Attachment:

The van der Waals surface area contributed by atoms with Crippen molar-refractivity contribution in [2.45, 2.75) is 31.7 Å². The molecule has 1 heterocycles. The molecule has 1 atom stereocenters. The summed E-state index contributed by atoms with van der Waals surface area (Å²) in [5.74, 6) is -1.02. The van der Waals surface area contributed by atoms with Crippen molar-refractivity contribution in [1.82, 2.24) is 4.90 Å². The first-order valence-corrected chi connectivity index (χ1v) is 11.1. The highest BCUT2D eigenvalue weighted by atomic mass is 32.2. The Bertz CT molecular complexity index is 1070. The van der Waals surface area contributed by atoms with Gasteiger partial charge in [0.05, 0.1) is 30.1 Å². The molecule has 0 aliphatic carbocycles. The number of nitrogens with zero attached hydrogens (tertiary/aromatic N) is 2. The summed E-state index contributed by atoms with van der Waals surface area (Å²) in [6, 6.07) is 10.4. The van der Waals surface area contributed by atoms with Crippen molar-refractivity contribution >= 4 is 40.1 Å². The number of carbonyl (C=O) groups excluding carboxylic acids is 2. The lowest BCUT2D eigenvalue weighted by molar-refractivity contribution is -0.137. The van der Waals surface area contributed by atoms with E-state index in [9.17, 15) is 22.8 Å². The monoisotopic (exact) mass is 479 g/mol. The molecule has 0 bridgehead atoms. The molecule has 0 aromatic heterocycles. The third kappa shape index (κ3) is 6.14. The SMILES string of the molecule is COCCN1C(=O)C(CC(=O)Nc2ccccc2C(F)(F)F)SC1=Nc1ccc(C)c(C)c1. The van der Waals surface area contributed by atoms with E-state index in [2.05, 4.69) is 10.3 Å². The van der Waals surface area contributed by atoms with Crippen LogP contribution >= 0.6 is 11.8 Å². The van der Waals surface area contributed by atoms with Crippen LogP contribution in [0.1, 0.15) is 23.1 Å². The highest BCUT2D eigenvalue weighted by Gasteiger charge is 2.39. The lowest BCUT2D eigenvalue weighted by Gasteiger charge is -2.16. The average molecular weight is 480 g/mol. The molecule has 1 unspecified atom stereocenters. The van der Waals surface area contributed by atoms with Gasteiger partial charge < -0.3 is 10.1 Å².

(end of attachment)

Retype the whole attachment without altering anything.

The van der Waals surface area contributed by atoms with Crippen molar-refractivity contribution in [2.45, 2.75) is 31.7 Å². The molecule has 1 heterocycles. The molecule has 1 atom stereocenters. The summed E-state index contributed by atoms with van der Waals surface area (Å²) in [5.74, 6) is -1.02. The van der Waals surface area contributed by atoms with Crippen molar-refractivity contribution in [1.82, 2.24) is 4.90 Å². The first-order valence-corrected chi connectivity index (χ1v) is 11.1. The highest BCUT2D eigenvalue weighted by atomic mass is 32.2. The Bertz CT molecular complexity index is 1070. The van der Waals surface area contributed by atoms with Gasteiger partial charge in [0.05, 0.1) is 30.1 Å². The molecule has 0 aliphatic carbocycles. The number of nitrogens with zero attached hydrogens (tertiary/aromatic N) is 2. The summed E-state index contributed by atoms with van der Waals surface area (Å²) in [6, 6.07) is 10.4. The van der Waals surface area contributed by atoms with Crippen molar-refractivity contribution >= 4 is 40.1 Å². The number of carbonyl (C=O) groups excluding carboxylic acids is 2. The lowest BCUT2D eigenvalue weighted by molar-refractivity contribution is -0.137. The van der Waals surface area contributed by atoms with E-state index in [9.17, 15) is 22.8 Å². The monoisotopic (exact) mass is 479 g/mol. The molecule has 0 bridgehead atoms. The molecule has 0 aromatic heterocycles. The third kappa shape index (κ3) is 6.14. The SMILES string of the molecule is COCCN1C(=O)C(CC(=O)Nc2ccccc2C(F)(F)F)SC1=Nc1ccc(C)c(C)c1. The van der Waals surface area contributed by atoms with E-state index in [2.05, 4.69) is 10.3 Å². The van der Waals surface area contributed by atoms with Crippen LogP contribution >= 0.6 is 11.8 Å². The van der Waals surface area contributed by atoms with Crippen LogP contribution in [0.1, 0.15) is 23.1 Å². The highest BCUT2D eigenvalue weighted by Gasteiger charge is 2.39. The lowest BCUT2D eigenvalue weighted by Gasteiger charge is -2.16. The average molecular weight is 480 g/mol. The molecule has 1 unspecified atom stereocenters. The van der Waals surface area contributed by atoms with Gasteiger partial charge < -0.3 is 10.1 Å².